KLGV-LD broadcasts from Longview.
- Longview News-Journal
- East Texas Review
- El Diario de Harrison County
|101.9||K270AW||Longview||Translator of KDOK||Classic Hits|
|Frequency (kHz)||Call letters||Licensed location||Type||Format|
|1370||KFRO||Longview||Primary||Fox Sports Radio|
East Texas Regional Airport is located south of Longview.
The city's public transit system, Longview Transit, runs daily routes, excluding Sundays and holidays. Its fixed routes provide transportation to key districts throughout the city.
City of Longview Transit (COLT) provides demand-response transportation services for those who are unable to use the regular Longview Transit fixed-route service.
Amtrak passenger rail service is available on the Texas Eagle through a downtown terminal. Longview's Amtrak station is the fifth-busiest in Texas and the fourth-busiest station along the Texas Eagle route. Daily trains between Chicago and San Antonio stop each morning (Chicago–San Antonio) and each evening (San Antonio–Chicago). Monday, Wednesday, and Friday, the Longview station serves the Chicago to Los Angeles trains. The return train, Los Angeles to Chicago, stops in Longview on Sunday, Tuesday, and Friday. It serves about 20–50 passengers per day. From the station, passengers can connect to Nacogdoches, Lufkin, Houston, and Galveston, as well as Shreveport, Louisiana, by motorcoach. A proposal is in the works for a high-speed rail system from Dallas/Fort Worth to Shreveport along the I-20 corridor, bringing passenger rail service to that corridor for the first time since the Texas and Pacific's unnamed successor to the Louisiana Eagle in the late 1960s.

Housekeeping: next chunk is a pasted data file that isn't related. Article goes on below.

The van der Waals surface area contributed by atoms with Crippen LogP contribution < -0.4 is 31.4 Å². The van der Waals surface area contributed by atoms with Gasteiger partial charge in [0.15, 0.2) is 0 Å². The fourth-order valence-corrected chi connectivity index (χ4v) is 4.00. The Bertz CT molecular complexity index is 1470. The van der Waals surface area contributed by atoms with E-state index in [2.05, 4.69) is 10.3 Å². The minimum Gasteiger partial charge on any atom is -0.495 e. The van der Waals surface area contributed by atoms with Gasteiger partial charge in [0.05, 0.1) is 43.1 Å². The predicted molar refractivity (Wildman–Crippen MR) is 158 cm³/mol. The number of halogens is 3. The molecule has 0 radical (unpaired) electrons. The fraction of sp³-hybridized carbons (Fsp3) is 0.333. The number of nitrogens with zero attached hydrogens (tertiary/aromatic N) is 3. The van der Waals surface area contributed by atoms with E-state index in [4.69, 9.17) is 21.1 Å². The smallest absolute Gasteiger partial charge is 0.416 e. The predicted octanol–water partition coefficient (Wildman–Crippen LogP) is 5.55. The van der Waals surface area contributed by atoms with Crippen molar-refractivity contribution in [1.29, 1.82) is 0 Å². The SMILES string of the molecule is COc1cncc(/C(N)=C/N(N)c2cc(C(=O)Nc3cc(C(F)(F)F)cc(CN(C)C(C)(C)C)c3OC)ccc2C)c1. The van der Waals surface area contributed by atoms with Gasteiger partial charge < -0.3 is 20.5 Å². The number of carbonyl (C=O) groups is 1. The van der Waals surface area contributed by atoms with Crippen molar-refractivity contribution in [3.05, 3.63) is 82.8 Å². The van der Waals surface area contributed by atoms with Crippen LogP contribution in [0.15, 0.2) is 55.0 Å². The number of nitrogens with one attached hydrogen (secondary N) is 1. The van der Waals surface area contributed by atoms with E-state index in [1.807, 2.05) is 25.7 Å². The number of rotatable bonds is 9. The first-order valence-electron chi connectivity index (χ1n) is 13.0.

Longview is served by Amtrak, the BNSF Railway, and the Union Pacific Railroad.
- Interstate 20, an east–west freeway, connects Longview to Dallas, about 125 mi (201 km) to the west and to Shreveport, Louisiana, around 60 mi (97 km) to the east.
- U.S. Highway 80 runs through the central district of Longview. U.S. Hwy 80 was once a coast-to-coast highway from Tybee Beach near Savannah, Georgia, and ran continuously across the southern part of the United States to San Diego, California. Today, its western terminus is in Dallas, making the length only 1,032 mi (1,661 km). The western part of the route was replaced by I-20 and I-10.
- U.S. Highway 259 is a 250-mile-long (400 km) north/south highway providing an alternate route to U.S. 59 between Nacogdoches, Texas, and the Oklahoma/Arkansas border just south of Fort Smith, Arkansas. Before Interstate 20, US 259 went through the center of Longview on a route now designated Texas State Highway 31 and Spur 502.
- Texas Highway 31 runs 143.3 miles (230.6 km) east/west between Longview and Waco, Texas.